As A leading comic actor of his generation, he has spent decades perfecting the art of “parodying religious figures” from his own Christian background.
Yesterday, Rowan Atkinson, star of the Blackadder and Mr Bean programmes, went a step further and helped launch a campaign against a government Bill that he believes would restrict the right to make light of religious sensibilities.
He took his revolt to the House of Commons on the eve of the second reading of the Serious Organised Crime and Police Bill to publicise the objections of a broad group of writers, representatives of the National Secular Society and MPs.
The Bill is designed to punish extremists who incite religious hatred. The legislation, which aims to protect faith groups, particularly Muslims, from attacks, will create a new offence of incitement to religious hatred. Atkinson said elements of the legislation were a “wholly inappropriate response” and could lead to the stifling of freedom of speech.
He told a packed meeting that his plea was on behalf of all authors, academics, writers, actors, politicians and comedians, he said: “To criticise a person for their race is manifestly irrational and ridiculous but to criticise their religion, that is a right. That is a freedom.
“The freedom to criticise ideas, any ideas – even if they are sincerely held beliefs – is one of the fundamental freedoms of society and a law which attempts to say you can criticise and ridicule ideas as long as they are not religious ideas is a very peculiar law indeed.”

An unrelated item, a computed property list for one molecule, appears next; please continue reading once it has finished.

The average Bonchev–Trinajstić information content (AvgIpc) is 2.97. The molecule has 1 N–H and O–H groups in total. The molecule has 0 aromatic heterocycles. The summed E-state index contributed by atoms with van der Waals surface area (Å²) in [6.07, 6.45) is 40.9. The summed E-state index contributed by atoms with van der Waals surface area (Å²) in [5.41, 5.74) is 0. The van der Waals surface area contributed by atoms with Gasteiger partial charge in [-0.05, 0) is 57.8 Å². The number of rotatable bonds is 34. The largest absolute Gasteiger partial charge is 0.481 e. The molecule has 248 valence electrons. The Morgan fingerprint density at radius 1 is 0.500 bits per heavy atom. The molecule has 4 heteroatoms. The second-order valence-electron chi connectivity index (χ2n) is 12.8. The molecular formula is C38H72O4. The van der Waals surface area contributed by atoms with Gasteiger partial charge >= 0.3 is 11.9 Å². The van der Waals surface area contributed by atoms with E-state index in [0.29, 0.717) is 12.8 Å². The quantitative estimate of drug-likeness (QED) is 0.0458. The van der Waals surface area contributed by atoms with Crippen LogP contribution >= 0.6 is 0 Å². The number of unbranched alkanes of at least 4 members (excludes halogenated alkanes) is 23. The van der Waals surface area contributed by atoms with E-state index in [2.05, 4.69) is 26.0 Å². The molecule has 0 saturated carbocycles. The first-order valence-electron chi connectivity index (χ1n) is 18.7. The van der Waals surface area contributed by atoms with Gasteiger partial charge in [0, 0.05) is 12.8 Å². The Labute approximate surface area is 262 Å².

He admitted there were “quite a few sketches” he had performed that could come under the remit of the proposed law “in the right hand and with the right energy”.
While he said he sympathised with those who promoted the legislation, in particular British Muslims, he added: “I appreciate that this measure is an attempt to provide comfort and protection to them but unfortunately it is a wholly inappropriate response far more likely to promote tension between communities than tolerance.”
The Liberal Democrat MP Evan Harris, who chaired the meeting, said the group was planning to lobby ministers, backbenchers and peers to prompt further debate. He said: “The Government calculates that this is the way of appealing to the Muslim vote, given how it does antagonise them by its poor and wrongheaded foreign policy. Nevertheless it is dangerous and wrong to play politics in that way with freedom of expression.”
It is not the first time Atkinson has voiced his opposition to the proposed legislation. Three years ago, he wrote a letter to The Times in which he stated that having spent “a substantial part of my career parodying religious figures from my own Christian background” he believed that there should be “no subjects about which one cannot make jokes, religion included”.
A Home Office spokeswoman said the new legislation would not infringe the right to freedom of speech.